I was at the Seahawks game yesterday as they played the Baltimore Ravens at Century Link Field. The hero of the game was certainly the team’s kicker, Steven Hauschka. Hauschka kicked 5 field goals that were the difference in the Seahawks victory. Hauschka is new this year; replacing Pro Bowler Olindo Mare. Hauschka has been nearly perfect by missing only 2 field goals all year (one of them from a nearly impossible 61 yards).
Mare was a tough act to follow, but in football (and all sports), when someone leaves, the next guy or gal has to step in and get the job done. In both sports and business, it’s called “bench strength.” In business, people come and go for a variety of reasons. People leave for vacation and call in sick. No matter what the reason, a business needs someone to step in and not miss a beat. How deep is your bench? Is your organization able to be resilient? How good is your human redundancy?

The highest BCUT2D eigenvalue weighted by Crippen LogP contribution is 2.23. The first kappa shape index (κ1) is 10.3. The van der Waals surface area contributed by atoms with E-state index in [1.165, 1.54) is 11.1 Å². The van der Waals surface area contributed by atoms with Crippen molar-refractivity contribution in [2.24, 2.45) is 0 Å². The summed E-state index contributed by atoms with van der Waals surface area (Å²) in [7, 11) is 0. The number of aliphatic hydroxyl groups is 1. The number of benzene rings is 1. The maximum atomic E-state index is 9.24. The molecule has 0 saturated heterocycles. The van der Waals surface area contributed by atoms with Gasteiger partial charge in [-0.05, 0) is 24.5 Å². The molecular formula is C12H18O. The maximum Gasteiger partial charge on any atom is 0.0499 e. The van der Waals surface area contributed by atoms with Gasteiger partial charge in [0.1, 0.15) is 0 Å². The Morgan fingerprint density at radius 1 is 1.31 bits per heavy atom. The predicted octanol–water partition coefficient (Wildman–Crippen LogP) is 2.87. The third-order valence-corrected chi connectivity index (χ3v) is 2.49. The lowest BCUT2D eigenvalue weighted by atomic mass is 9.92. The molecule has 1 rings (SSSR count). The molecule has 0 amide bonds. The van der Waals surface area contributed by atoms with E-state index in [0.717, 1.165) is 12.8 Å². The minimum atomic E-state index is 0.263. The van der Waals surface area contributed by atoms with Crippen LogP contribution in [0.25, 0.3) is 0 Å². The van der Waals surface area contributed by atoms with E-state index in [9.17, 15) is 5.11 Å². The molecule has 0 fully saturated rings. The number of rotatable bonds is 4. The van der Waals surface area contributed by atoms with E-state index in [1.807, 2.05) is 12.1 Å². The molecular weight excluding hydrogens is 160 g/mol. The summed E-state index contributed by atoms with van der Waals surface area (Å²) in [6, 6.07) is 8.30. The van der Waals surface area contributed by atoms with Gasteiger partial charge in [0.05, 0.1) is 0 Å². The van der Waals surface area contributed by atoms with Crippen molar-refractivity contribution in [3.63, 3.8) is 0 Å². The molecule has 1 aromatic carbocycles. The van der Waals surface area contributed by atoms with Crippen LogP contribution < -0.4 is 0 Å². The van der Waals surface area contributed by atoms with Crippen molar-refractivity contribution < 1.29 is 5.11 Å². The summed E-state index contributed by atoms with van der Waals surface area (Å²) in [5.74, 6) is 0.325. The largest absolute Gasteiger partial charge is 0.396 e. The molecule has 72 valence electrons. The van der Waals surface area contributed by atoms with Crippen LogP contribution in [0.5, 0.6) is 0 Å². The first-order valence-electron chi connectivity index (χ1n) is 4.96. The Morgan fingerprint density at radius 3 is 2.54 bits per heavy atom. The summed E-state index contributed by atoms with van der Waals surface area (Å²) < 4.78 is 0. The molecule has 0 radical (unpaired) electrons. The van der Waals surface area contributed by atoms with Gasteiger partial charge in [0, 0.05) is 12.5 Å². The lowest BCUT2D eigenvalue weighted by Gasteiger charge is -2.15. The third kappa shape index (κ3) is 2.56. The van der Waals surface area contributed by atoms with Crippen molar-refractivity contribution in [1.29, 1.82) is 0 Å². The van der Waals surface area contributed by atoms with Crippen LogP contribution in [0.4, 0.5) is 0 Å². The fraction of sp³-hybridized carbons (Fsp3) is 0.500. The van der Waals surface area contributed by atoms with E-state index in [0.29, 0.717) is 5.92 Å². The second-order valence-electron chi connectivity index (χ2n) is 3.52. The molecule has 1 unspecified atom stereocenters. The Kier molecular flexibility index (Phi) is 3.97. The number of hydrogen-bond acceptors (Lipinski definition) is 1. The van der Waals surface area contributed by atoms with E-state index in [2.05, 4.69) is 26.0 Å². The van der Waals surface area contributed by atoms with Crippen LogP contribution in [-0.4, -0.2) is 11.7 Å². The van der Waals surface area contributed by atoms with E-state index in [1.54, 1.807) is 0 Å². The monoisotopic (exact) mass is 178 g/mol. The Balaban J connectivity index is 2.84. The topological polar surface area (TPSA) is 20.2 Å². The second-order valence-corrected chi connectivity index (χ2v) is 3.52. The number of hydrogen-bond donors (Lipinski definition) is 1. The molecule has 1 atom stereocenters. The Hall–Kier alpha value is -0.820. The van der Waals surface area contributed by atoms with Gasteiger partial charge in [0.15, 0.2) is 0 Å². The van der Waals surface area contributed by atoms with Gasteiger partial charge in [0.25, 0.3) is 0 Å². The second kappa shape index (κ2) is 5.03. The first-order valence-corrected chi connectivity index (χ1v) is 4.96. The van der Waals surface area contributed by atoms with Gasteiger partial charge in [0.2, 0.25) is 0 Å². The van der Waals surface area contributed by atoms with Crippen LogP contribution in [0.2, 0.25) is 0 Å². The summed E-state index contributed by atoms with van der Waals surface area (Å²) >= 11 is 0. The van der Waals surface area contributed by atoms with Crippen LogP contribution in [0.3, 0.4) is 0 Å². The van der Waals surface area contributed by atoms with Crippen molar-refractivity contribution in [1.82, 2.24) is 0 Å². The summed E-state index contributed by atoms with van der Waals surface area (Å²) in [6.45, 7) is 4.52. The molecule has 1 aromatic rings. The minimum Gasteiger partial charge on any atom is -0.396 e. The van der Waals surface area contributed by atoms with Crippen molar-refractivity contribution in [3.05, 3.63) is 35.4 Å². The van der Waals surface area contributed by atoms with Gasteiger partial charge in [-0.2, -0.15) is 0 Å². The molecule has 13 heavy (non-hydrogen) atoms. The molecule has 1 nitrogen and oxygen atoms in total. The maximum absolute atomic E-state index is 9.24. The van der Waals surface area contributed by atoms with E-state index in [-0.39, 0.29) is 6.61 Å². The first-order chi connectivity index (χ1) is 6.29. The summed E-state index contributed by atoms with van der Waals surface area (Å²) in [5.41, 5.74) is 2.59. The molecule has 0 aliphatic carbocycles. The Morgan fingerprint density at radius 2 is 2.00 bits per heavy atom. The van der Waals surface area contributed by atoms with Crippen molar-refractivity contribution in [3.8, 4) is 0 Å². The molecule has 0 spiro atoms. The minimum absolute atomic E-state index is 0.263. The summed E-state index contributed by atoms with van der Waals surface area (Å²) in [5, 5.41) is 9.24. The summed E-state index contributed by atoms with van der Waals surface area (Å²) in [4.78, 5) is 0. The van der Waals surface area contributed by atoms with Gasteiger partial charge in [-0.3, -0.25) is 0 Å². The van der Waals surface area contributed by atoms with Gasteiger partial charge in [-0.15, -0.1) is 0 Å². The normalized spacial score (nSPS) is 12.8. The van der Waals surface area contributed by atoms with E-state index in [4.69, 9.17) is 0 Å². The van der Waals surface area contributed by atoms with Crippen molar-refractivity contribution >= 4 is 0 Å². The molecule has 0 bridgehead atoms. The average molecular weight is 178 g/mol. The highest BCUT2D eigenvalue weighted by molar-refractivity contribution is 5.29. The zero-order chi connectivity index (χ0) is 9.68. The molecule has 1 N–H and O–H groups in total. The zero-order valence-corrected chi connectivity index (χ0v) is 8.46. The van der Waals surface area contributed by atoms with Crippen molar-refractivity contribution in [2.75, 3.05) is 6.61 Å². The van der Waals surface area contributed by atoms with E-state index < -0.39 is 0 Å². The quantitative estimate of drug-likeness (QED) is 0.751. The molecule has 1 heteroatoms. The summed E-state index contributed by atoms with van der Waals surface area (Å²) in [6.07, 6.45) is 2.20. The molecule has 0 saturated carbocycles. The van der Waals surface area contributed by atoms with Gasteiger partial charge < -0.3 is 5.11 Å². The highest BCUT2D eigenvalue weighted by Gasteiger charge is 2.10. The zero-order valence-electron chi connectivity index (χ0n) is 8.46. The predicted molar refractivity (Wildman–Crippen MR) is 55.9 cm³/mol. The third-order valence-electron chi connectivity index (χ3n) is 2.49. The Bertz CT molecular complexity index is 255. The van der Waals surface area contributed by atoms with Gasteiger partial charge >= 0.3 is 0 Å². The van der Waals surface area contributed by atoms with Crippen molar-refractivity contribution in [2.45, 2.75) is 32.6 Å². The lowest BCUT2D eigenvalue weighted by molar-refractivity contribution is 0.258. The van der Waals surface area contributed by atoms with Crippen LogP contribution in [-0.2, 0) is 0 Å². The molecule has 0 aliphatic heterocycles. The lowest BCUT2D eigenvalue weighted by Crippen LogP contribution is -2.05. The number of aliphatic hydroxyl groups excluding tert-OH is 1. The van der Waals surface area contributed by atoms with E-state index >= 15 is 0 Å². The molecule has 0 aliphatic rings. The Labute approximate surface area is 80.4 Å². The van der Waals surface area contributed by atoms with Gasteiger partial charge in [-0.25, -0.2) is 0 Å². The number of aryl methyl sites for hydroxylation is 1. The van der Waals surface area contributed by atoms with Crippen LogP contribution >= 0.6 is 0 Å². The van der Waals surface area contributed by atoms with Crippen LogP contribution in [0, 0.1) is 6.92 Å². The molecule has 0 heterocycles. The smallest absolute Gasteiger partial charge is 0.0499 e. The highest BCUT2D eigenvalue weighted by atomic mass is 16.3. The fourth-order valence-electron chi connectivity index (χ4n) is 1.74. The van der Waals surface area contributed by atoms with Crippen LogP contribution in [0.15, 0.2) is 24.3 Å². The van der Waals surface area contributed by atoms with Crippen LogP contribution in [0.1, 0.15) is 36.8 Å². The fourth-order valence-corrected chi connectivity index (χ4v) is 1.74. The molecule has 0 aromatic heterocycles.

One last thought. Peyton Manning is a future Hall of Famer and led his Indianapolis Colts team to multiple 10-win seasons and 2 Super Bowls. He has been hurt all year and his team has yet to win a game this year. Steve Jobs has been viewed as the most irreplaceable CEO in the world, yet Tim Cook has picked up the reigns flawlessly.
Which example does your organization most resemble?
This week’s quote – “If I had 8 hours to cut down a tree; I would spend 6 hours sharpening my ax.”
– Abraham Lincoln
I guess maybe the Board of Trustees read my blog post today. They have relieved Coach Joe Paterno of his duties immediately.
This isn’t the last we will hear of this. The fallout will be widespread and legends and reputations tarnished. This isn’t a scandal that involves boosters buying a car for a kid. This has serious issues related to damaging lives.
Damage to reputation has the chance to harm more deeply than any other peril. How do you protect your organization’s reputation?
It’s a question to consider in calm times; not in real-time…
Legendary Penn State football coach Joe Paterno is stepping down at the end of the season and leaving Happy Valley in disgrace. Not for anything that happened on the football field; not for wins and losses; and not even for NCAA violations. His 61 years at the same institution (46 as head coach) ends abruptly because he made poor decisions and turned a blind eye to issues involving his subordinates.